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Dunlap/My Turn: Untangling opiate abuse

Across Massachusetts, lives are being wasted. State police have recorded nearly 200 deaths from drug overdoses since November, but the actual number could be even higher, as figures from the largest three cities — Boston, Worcester, and Springfield — are not included in the totals.

The commonwealth is not alone. The Centers for Disease Control states that death from drug overdose is now the leading cause of injury-related death in the U.S. While drugs like heroin remain a prime cause of such deaths, CDC’s most recent figures show that most — 60 percent — of the more than 38,000 annual drug overdose deaths in the U.S. are related to pharmaceuticals. And of those, 75 percent involved opioids or prescription painkillers.

Thus Gov. Patrick’s declaration last month of a public health emergency regarding heroin and opioid addiction was appropriate and welcome. Physicians share the governor’s concern and support his goal of reducing opiate abuse.

His directive that first responders carry Naloxone is something we have long supported. The $20 million commitment for treatment is a good initial response to increase help for addicts. His focus on youth is desirable, with teen prescription drug abuse jumping 33 percent since 2008 according to the Partnership at Drugfree.org.

His ban on a new form of hydrocodone should be the subject of legitimate discussion about its use and potential impact in clinical practice and its addiction potential. A balance must be achieved so that patients can truly benefit from its ability to control chronic pain. Opioids are important therapies to treat acute pain after trauma or surgery, as well as to manage chronic pain, including end-of-life care.

Those who follow the drug abuse issue point to physicians as part of the problem. We write too many prescriptions, they say, and are too quick to fulfill patient requests for painkillers. Balancing pain management and potential overprescribing is an area of constant physician concern. The treatment of pain is complex and individualized for each patient, and the addictive potential of any medicine that could be harmful gives any caring physician pause. And while some physicians have been found to prescribe painkillers for financial gain, these outliers represent a tiny portion of the physician population and should rightfully pay the consequences for violating ethical and clinical standards.

Physicians are not standing on the sidelines. We have had multiple discussions about solutions to the problem with legislators, patient advocates and other professionals that prescribe pain medications, as well as with representatives of the Department of Public Health and the Board of Registration in Medicine.

Twenty years ago, the Massachusetts Medical Society helped to establish the Prescription Monitoring Program. We have consistently provided input into the program. It remains the best tool we have to combat prescription drug abuse. An accurate and accessible database can provide data on all prescriptions, including prescriber, dispenser, and patient usage. It can alert regulators to physicians who might be overprescribing or patients who might be “doctor shopping” for controlled substances.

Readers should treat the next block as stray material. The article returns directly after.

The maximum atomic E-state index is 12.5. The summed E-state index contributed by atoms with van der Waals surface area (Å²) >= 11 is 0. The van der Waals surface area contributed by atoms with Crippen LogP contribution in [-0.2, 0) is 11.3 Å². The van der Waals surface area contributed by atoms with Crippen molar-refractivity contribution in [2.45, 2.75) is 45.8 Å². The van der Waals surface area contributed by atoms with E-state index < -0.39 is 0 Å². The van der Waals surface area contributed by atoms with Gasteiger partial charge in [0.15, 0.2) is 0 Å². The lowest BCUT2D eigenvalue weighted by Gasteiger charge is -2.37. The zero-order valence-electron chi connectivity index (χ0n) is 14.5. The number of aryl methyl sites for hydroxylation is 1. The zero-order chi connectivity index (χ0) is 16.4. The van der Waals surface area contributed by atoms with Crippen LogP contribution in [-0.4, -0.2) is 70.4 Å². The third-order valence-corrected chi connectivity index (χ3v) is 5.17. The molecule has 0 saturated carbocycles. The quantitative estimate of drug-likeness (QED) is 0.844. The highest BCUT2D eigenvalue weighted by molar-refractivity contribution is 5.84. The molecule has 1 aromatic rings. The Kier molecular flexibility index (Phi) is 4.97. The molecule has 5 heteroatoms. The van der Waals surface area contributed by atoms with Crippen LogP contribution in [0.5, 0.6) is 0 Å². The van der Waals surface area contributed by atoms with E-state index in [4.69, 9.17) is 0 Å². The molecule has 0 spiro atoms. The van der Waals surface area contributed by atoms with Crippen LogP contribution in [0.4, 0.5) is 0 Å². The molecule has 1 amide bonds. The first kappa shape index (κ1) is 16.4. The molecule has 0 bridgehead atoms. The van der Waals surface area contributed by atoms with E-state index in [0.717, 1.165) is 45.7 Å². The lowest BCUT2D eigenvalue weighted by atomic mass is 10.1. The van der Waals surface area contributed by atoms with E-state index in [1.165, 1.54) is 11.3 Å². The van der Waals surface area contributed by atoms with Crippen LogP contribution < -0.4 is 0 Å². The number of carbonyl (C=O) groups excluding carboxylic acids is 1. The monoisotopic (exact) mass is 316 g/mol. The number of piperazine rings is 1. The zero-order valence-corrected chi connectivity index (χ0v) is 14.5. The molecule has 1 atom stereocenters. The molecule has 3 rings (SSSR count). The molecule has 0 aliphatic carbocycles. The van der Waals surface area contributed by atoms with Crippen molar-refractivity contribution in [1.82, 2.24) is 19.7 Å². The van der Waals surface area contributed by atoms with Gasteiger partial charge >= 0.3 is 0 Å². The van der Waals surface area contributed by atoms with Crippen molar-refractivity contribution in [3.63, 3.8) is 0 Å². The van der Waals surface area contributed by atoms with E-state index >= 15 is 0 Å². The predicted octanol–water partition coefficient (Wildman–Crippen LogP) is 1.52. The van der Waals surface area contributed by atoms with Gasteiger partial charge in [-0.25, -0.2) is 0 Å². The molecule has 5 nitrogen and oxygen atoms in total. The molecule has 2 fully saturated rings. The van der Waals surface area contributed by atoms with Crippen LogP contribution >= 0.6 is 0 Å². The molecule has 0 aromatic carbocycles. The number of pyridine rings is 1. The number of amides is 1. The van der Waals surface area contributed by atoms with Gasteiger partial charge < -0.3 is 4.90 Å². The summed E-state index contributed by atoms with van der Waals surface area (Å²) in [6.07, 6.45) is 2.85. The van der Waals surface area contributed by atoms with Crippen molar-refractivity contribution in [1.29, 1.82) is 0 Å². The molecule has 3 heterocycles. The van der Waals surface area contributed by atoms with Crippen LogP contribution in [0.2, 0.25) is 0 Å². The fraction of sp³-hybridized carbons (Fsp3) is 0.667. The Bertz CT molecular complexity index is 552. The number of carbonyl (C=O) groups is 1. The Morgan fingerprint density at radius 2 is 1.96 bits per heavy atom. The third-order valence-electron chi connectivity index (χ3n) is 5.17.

We support the automatic enrollment of all prescribers and dispensers and call on them to participate fully in the program. We also believe improvements to the program, such as establishing real-time information and integrating the program into electronic health records, will enhance monitoring and reduce diversion of drugs.

Other actions should also be considered. As the respected CommonWealth Magazine has noted, no hard data exists on the state’s opiate problem. We need better and updated information. We must learn more about the source of these drugs: How many are stolen, taken from home medicine cabinets, obtained illegally from street dealers or out-of-state sources, or bought on the internet? Answers to these questions will help target preventive efforts.

Pharmaceutical companies must play a role in assessing any discrepancies between the manufactured supply of medicines and actual patient demand, as their market studies usually include these estimates.

Drug take-back or return measures can be expanded. The Medical Society, for example, has advocated for legislation requiring pharmacies to have a “take back and disposal” policy for unused and expired medications.

We must also recognize the patient’s role. In the final analysis, the drugs are in the patient’s hands, and responsible use, storage, and disposal are absolutely critical. More patient education is a must.

Prescription medications are some of medicine’s best therapies, and yet they’ve become the root of one of today’s biggest public health problems. The governor’s declaration has properly elevated opiate abuse to a public health priority; his call to action should represent just the beginning of a sustained analysis and long-term effort for solutions.

Ronald Dunlap, M.D., a cardiologist in Weymouth, is president of the Massachusetts Medical Society, the statewide association of physicians with more than 24,000 members.

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